Indirect questions are a form used to be more polite in English. Consider the following situation: You are talking to a man at a meeting that you have never met. However, you know his name and also that this man knows a colleague named Jack. You turn to him and ask, "Where is Jack?" You might find that the man seems a little bothered and says he doesn't know. He isn't very friendly. You wonder why he seems bothered.
It's probably because you didn't introduce yourself, didn't say "excuse me," and-most importantly-you asked a direct question. Direct questions might be considered rude when speaking to strangers. To be more polite we often use indirect question forms. Indirect questions serve the same purpose as direct questions but are considered more formal. One of the main reasons for this is that English does not have a formal 'you' form. In other languages, it's possible to use the formal 'you' in order to make sure you are polite. In English, we turn to indirect questions.
Forming Indirect Questions
Information questions are posed using the question words "where," "what," "when," "how," "why," and "which." In order to form an indirect question, use an introductory phrase followed by the question itself in positive sentence structure:
Introductory phrase + question word + positive sentence
Connect the two phrases with the question word or 'if' in the case the question is a yes/no question. that begins without a question word.
- Where is Jack? > I was wondering if you know where Jack is.
- When does Alice usually arrive? > Do you know when Alice usually arrives?
- What have you done this week? > Can you tell me what you've done this week?
- How much does it cost? > I'd like to know how much it costs.
- Which color suits me? > I'm not sure which color suits me.
- Why did he leave his job? > I wonder why he left his job.
Here are some of the most common phrases used for asking indirect questions. Many of these phrases are questions (i.e., Do you know when the next train leaves?), while others are statements made to indicate a question (i.e., I wonder if he will be on time.).
- Do you know… ?
- I wonder / was wondering… .
- Can you tell me… ?
- Do you happen to know… ?
- I have no idea…
- I'm not sure…
- I'd like to know…
Sometimes we also use these phrases to indicate that we'd like some more information:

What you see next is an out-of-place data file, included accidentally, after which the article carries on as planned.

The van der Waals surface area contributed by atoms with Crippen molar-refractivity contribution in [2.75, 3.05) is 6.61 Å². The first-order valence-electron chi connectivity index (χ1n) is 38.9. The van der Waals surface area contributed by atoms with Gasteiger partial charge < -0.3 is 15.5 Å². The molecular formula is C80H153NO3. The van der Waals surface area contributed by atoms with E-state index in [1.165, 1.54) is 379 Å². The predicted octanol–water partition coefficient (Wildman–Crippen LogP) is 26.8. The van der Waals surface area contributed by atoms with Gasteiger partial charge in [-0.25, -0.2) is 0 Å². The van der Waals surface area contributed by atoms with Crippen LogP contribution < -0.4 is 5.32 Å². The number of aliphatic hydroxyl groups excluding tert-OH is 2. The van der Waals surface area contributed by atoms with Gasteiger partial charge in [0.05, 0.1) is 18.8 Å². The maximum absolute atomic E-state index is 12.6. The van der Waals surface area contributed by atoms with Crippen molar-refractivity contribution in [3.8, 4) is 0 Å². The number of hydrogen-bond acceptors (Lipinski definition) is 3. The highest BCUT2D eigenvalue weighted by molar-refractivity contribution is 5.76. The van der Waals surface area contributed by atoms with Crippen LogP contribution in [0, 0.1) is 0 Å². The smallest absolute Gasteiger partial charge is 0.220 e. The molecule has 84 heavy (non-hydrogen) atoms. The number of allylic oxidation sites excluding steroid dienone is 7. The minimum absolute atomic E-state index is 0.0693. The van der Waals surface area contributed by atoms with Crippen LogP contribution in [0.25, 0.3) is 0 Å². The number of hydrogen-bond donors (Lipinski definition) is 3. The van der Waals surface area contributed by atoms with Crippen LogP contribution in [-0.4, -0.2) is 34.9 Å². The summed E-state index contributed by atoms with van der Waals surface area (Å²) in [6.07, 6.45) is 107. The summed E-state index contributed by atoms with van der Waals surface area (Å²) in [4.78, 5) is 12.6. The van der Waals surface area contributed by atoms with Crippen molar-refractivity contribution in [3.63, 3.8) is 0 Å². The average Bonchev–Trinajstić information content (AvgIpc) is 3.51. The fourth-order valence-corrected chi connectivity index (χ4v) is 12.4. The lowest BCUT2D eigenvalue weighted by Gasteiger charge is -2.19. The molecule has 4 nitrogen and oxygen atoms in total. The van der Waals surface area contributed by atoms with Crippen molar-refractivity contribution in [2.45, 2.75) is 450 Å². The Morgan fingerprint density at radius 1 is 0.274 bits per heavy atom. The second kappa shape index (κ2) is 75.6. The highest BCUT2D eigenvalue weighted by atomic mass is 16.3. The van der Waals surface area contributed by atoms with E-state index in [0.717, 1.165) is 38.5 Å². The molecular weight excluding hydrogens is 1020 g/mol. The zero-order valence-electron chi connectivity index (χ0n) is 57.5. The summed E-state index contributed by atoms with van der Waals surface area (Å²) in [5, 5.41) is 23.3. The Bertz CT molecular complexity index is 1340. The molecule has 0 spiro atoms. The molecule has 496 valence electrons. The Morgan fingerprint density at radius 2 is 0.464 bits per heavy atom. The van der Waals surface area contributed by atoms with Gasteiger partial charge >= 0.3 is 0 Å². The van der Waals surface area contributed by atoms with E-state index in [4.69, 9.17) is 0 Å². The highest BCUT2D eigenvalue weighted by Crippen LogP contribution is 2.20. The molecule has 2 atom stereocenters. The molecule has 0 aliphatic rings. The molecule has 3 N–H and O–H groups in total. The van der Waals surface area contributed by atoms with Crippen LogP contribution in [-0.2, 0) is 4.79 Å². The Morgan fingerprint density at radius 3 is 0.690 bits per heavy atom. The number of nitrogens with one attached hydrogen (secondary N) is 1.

- Do you know when the concert begins?
- I wonder when he will arrive.
- Can you tell me how to check out a book.
- I'm not sure what he considers appropriate.
- I don't know if he is coming to the party this evening.
Now that you have a good understanding of indirect questions. Here's a short quiz to test your understanding. Take each direct question and create an indirect question with an introductory phrase.
- What time does the train leave?
- How long will the meeting last?
- When does he get off work?
- Why have they waited so long to react?
- Are you coming to the party tomorrow?
- Which car should I choose?
- Where are the books for the class?
- Does he enjoy hiking?
- How much does the computer cost?
- Will they attend the conference next month?
The answers use a variety of introductory phrases. There are many introductory phrases that are correct, only one is shown. Make sure to check the word order of the second half of your answer.
- Can you tell me what time the train leaves?
- I have no idea how long the meeting will last.
- I'm not sure when he gets off work.
- Do you know why they have waited so long to react?
- I wonder if you are coming to the party tomorrow.
- I'm not sure which care I should choose.
- Can you tell me where the books for the class are?
- I don't know if he enjoys hiking.
- Do you happen to know how much the computer costs?
- I'm not sure if they will attend the conference next month.